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Five Keys To Getting Contractor Financial Reports That Speak To You


Five Keys To Getting Contractor Financial Reports That Speak To You

Melanie Hodgdon, Business Systems Management



Guest Blogger: Melanie Hodgdon is a Certified QuickBooks ProAdvisor who has been providing financial analysis and QuickBooks training for contractors since 1994. She’s the co-author of A Simple Guide to Turning a Profit as a Contractor.  Melanie and Shawn often coordinate their efforts when helping remodelers develop financial systems for their businesses so they serve the contractor, not just their accountant.


“How can I get meaningful financial reports for my construction business?”

Remodeling business financial reports 

There’s a big difference between a pile of materials and a well-designed building. Yes, everything required to create and use the building is contained within the pile, but until it’s been put together with the intention of producing something useful and well-thought-out, it’s pretty much useless.


The same thing applies to contractor financial reports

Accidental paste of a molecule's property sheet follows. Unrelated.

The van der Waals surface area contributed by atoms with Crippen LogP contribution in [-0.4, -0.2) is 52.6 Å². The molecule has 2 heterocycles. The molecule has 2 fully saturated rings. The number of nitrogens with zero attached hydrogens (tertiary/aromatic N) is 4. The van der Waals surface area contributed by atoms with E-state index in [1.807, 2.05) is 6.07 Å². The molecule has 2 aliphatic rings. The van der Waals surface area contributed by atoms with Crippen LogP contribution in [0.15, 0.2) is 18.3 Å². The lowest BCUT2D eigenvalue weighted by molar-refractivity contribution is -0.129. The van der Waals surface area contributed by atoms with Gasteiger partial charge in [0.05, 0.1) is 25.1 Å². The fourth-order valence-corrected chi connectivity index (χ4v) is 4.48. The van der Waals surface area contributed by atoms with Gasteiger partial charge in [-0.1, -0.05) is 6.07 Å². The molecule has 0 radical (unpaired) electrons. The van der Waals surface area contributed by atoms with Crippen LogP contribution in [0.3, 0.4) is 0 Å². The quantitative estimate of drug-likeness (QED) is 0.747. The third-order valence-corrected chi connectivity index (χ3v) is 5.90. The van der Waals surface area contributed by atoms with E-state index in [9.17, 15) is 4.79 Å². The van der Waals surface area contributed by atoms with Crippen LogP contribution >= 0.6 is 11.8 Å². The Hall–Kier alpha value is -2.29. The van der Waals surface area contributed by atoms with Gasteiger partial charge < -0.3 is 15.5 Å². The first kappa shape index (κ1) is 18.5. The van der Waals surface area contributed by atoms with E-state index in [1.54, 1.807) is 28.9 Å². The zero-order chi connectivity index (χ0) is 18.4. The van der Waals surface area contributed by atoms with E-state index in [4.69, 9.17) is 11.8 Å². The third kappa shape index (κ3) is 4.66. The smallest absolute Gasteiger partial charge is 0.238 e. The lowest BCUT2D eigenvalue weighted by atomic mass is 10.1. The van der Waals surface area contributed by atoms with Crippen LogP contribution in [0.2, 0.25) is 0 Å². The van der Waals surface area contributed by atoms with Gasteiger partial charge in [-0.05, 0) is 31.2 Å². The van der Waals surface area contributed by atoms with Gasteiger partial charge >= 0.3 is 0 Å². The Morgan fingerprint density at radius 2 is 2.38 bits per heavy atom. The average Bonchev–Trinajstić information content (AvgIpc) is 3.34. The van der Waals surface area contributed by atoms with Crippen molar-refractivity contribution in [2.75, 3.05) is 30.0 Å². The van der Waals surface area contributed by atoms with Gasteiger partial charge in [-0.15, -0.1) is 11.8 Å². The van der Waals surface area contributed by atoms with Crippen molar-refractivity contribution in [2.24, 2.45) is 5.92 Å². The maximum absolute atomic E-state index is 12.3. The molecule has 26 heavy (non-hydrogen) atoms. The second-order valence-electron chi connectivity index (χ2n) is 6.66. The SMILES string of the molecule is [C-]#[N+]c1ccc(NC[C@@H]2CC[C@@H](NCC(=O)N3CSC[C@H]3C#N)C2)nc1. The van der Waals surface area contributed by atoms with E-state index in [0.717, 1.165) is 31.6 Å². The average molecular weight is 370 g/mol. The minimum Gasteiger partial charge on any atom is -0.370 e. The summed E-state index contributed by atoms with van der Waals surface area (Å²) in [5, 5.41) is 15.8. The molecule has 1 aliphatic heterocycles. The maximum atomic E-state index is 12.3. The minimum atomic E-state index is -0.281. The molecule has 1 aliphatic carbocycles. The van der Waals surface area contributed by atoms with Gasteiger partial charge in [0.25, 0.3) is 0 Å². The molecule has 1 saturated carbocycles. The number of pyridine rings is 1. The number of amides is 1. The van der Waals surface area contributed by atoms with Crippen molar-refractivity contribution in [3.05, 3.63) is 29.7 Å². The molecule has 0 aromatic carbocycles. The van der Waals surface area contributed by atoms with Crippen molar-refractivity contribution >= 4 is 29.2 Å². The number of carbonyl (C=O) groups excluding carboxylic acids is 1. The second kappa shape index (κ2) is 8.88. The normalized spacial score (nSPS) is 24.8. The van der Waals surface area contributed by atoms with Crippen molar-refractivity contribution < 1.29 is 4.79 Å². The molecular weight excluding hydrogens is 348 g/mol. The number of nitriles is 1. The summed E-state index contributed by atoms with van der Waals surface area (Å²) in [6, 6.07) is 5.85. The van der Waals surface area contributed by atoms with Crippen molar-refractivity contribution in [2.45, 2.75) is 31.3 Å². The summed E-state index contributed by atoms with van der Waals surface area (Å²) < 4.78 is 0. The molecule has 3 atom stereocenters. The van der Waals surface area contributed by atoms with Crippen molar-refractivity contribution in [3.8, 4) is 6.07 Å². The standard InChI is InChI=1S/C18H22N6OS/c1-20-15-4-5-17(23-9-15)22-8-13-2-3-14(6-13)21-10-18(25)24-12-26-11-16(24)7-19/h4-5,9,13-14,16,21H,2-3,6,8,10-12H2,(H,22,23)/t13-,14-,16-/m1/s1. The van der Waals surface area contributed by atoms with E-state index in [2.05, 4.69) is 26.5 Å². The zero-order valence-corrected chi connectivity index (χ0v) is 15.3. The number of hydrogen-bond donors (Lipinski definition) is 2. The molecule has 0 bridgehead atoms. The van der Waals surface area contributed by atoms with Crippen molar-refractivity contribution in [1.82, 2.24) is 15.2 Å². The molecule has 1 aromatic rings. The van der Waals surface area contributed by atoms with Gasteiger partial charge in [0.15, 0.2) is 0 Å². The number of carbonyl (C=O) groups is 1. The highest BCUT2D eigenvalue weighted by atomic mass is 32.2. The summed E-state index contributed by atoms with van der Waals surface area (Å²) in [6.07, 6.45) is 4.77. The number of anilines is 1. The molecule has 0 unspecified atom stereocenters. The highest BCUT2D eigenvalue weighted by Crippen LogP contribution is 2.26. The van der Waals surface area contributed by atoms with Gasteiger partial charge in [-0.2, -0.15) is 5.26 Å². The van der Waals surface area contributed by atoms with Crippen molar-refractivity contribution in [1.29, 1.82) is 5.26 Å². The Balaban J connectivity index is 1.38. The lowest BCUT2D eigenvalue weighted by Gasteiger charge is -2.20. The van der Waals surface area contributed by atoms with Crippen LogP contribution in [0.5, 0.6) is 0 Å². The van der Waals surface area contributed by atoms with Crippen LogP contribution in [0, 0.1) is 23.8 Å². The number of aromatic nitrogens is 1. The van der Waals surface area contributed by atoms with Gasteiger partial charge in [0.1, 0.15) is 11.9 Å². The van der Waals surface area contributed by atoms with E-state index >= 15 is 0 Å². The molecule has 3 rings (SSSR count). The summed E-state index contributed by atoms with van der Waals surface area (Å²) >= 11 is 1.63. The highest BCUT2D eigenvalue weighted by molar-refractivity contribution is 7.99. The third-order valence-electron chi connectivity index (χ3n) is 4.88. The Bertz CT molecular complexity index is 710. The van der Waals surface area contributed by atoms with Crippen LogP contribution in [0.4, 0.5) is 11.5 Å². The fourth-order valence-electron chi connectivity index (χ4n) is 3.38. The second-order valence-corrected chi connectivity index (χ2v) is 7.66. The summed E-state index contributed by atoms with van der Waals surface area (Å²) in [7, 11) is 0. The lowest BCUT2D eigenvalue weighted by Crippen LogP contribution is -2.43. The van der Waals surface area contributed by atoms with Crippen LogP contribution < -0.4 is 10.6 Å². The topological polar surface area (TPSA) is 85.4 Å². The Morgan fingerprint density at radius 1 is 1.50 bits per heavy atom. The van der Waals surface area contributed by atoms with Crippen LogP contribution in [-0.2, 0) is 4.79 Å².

I have worked with literally hundreds of contractors’ financial databases, and many of them have got the majority of the information in there, all right. The problem is that, just like the pile of materials, the information isn’t organized in a way to let them easily draw conclusions. Just like the point of having a house is to provide shelter, the point of having financial reports is to make informed management decisions.


My clients, seminar attendees, and reader audience are probably sick of hearing this, but if reports don’t provide useful information at-a-glance­, they aren’t doing you any good. Contractors can’t afford to have their bookkeeper or accountant adjust, explain, and interpret reports. Waiting for this kind of information puts them at the mercy of others. Instead, any contractor should be able to instantly access, review, and draw conclusions from standard reports any time he feels like it!


Begin with the end in mind

Contractor Financial ReportsThe key to getting this right and meaningful is to decide beforehand what questions you want answered. So if you want to know what your gross profit is, for example, then you need to set up your Chart of Accounts to show it to you. If you want to figure out how much your production workers are costing you, then be sure to capture all the burdens along with the wages. If you want to find out which marketing methods are working best, then you’ll need to have two categories of information: (1) you’ll have to have your financials set up so you can see costs by marketing source, and (2) you’ll have to have a lead tracking system that will identify which leads are coming in from which source.